After that it was pretty much wall-to-wall Mirror Traffic jams for the majority of the show, but I was fine with that. Malkmus is one of those dudes who always seems to be most interested in the stuff he recently wrote and recorded (one more reason the Pavement reunion was a big surprise), which makes sense, so it's nice to see he and the band do the new shit that they're still excited about. Plus, the songs on the new record are fantastic, so I was more than happy to see them play that stuff.
In true Malkmus fashion, "Senator," the band's most recent single - the video for which was released the morning after the show - didn't make the setlist cut, because, you know, that would make too much sense. I thought that was pretty funny.
So, yeah, they played a lot of the new songs, and at least two new songs that are so new they aren't even out yet: one of 'em was "Surreal Teenagers," which they played as a web exclusive for Jimmy Fallon recently. They also played Neil Young's "Mr. Soul" (I did not recognize that one, but have since figured out what it was), and a raaaaandom cover of the Sweet's "Love is Like Oxygen," which Malkmus was snickering through, but you could tell he secretly enjoyed the shit out of it.
The weirdest moment of the night was their performance of "Real Emotional Trash," which started out fairly standard, and then spiraled into an all-over-the-place jam that found the band looking at Malkmus, trying to figure out what the hell he was doing, and attempting to follow. If you know the song, you know it's long to begin with, and has a bunch of different parts. This time they just did the first few verses, went into the jam part, and never came back out. They rattled around for what felt like 15 minutes, and eventually it sputtered out. I really like the mid-section vamp in that song, so I was a bit bummed to have that excised, but whatever.
They also did "Baby C'mon," either as the last song or part of the encore. A random smattering of songs as always, but a strong bunch. Malkmus was freewheelin' on the guitar all night, and it was damn fun to watch. Dude's got some fancy fingerwork.
Not a bad way to spend an evening out on the town by yourself.
Friday, October 7, 2011
Because I don't go to many Sunday night shows, I failed to take into account that the gig would be starting early, so my friend and I arrived at 10, which meant we missed both opening bands and got there about five minutes before Eddie and the boys took the stage. That was fine, but it was $15 to get in, and I kind of wished we would have caught one more of the acts to get our money's worth. But, whatever. At least we didn't miss any of the band we were there to see.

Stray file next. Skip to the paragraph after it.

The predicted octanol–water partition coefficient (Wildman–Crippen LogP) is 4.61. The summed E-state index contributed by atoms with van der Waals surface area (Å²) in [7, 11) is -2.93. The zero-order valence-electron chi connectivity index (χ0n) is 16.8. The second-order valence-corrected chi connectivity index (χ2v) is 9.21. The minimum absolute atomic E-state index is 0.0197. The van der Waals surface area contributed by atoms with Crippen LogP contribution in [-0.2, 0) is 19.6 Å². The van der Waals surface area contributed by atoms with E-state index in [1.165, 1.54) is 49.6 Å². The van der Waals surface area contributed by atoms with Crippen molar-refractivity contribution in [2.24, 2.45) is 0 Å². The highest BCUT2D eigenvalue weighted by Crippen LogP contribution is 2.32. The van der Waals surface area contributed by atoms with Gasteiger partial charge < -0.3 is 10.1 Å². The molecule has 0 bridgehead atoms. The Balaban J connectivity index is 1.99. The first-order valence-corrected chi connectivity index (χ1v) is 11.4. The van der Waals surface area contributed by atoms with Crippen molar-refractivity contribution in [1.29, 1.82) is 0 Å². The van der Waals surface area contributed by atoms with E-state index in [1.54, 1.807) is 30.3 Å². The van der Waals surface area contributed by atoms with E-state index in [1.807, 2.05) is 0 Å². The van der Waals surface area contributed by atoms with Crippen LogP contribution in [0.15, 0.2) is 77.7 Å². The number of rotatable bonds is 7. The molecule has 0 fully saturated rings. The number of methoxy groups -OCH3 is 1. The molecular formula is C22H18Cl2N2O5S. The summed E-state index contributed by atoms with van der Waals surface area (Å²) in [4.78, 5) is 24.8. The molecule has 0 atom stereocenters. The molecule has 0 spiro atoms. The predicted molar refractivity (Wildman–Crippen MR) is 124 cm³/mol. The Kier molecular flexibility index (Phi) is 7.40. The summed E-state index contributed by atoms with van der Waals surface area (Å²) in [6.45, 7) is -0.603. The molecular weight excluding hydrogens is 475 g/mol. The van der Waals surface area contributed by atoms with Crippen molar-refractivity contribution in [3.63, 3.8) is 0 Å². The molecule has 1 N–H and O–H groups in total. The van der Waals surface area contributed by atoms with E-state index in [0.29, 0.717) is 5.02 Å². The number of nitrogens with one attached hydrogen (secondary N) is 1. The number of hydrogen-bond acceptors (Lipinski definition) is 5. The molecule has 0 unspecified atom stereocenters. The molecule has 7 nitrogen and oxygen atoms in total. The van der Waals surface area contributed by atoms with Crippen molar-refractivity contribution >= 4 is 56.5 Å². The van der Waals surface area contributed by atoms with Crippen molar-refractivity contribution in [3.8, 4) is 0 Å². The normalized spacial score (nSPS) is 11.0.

My pal hadn't seen the Supersuckers in years, so he was a great candidate for seeing their show. He knows most of their catalog, doesn't know what to expect, and is happy that the band is still doing it at all. Me? I'm happy they're still doing it, but their shows have been semi-predictable for years, so I don't go into 'em anymore expecting to be surprised by any of the material they whip out. There's always that random show where they play that random song, but for the most part, they stick to the tried-and-true numbers that the fans expect. I could complain about that forever, but I've made my peace with it: I know what I'm going to get when I go to a Supersuckers show, and I just sit back and enjoy it. If they play something that I didn't think I'd hear that night, it's a treat. If not, I at least get to watch Dan Bolton be awesome.
This show was the third or fourth in what is to be a massive tour, and maybe they were just getting warmed up, but they didn't seem crazy-excited to be there. It wasn't the most packed gig, so maybe that was part of it. I don't know. It wasn't a bad show; just a standard one, I guess.
But I had a good time, as I always do. Bolton looks like he's trimmed up a little bit, and his guitar work was on point. And like I said earlier, I'm always down to watch The Steak wreak havoc on his Gold Top.
They're coming back to Portland for New Year's Eve, so it looks like I'll once again be ringing in the new year with the Supersuckers. And Reverend Horton Heat, apparently. My wife couldn't be happier.
I'm going to at least two more shows this month, so I'll be reporting on those soon. Stay tuned.